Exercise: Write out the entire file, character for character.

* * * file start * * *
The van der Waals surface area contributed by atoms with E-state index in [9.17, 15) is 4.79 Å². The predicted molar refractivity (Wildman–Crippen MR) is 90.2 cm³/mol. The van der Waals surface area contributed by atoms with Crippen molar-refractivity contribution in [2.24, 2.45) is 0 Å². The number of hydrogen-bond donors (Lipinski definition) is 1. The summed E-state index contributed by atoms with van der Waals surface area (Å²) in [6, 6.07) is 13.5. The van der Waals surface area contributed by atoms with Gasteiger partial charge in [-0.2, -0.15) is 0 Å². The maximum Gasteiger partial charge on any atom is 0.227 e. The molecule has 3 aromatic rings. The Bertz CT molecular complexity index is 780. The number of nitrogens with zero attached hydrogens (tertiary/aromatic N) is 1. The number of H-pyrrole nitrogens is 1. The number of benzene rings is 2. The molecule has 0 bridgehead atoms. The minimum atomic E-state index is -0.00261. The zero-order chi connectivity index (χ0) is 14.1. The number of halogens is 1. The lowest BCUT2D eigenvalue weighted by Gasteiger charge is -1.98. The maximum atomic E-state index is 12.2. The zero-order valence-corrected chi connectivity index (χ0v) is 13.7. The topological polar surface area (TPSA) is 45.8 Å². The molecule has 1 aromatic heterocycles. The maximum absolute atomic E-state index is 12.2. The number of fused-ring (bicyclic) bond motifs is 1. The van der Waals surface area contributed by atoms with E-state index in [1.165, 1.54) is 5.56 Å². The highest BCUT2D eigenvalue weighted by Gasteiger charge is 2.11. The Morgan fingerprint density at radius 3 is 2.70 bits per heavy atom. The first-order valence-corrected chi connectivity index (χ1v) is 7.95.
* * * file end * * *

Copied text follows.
The van der Waals surface area contributed by atoms with E-state index in [9.17, 15) is 4.79 Å². The predicted molar refractivity (Wildman–Crippen MR) is 90.2 cm³/mol. The van der Waals surface area contributed by atoms with Crippen molar-refractivity contribution in [2.24, 2.45) is 0 Å². The number of hydrogen-bond donors (Lipinski definition) is 1. The summed E-state index contributed by atoms with van der Waals surface area (Å²) in [6, 6.07) is 13.5. The van der Waals surface area contributed by atoms with Gasteiger partial charge in [-0.2, -0.15) is 0 Å². The maximum Gasteiger partial charge on any atom is 0.227 e. The molecule has 3 aromatic rings. The Bertz CT molecular complexity index is 780. The number of nitrogens with zero attached hydrogens (tertiary/aromatic N) is 1. The number of H-pyrrole nitrogens is 1. The number of benzene rings is 2. The molecule has 0 bridgehead atoms. The minimum atomic E-state index is -0.00261. The zero-order chi connectivity index (χ0) is 14.1. The number of halogens is 1. The lowest BCUT2D eigenvalue weighted by Gasteiger charge is -1.98. The maximum atomic E-state index is 12.2. The zero-order valence-corrected chi connectivity index (χ0v) is 13.7. The topological polar surface area (TPSA) is 45.8 Å². The molecule has 1 aromatic heterocycles. The maximum absolute atomic E-state index is 12.2. The number of fused-ring (bicyclic) bond motifs is 1. The van der Waals surface area contributed by atoms with E-state index in [1.165, 1.54) is 5.56 Å². The highest BCUT2D eigenvalue weighted by Gasteiger charge is 2.11. The Morgan fingerprint density at radius 3 is 2.70 bits per heavy atom. The first-order valence-corrected chi connectivity index (χ1v) is 7.95.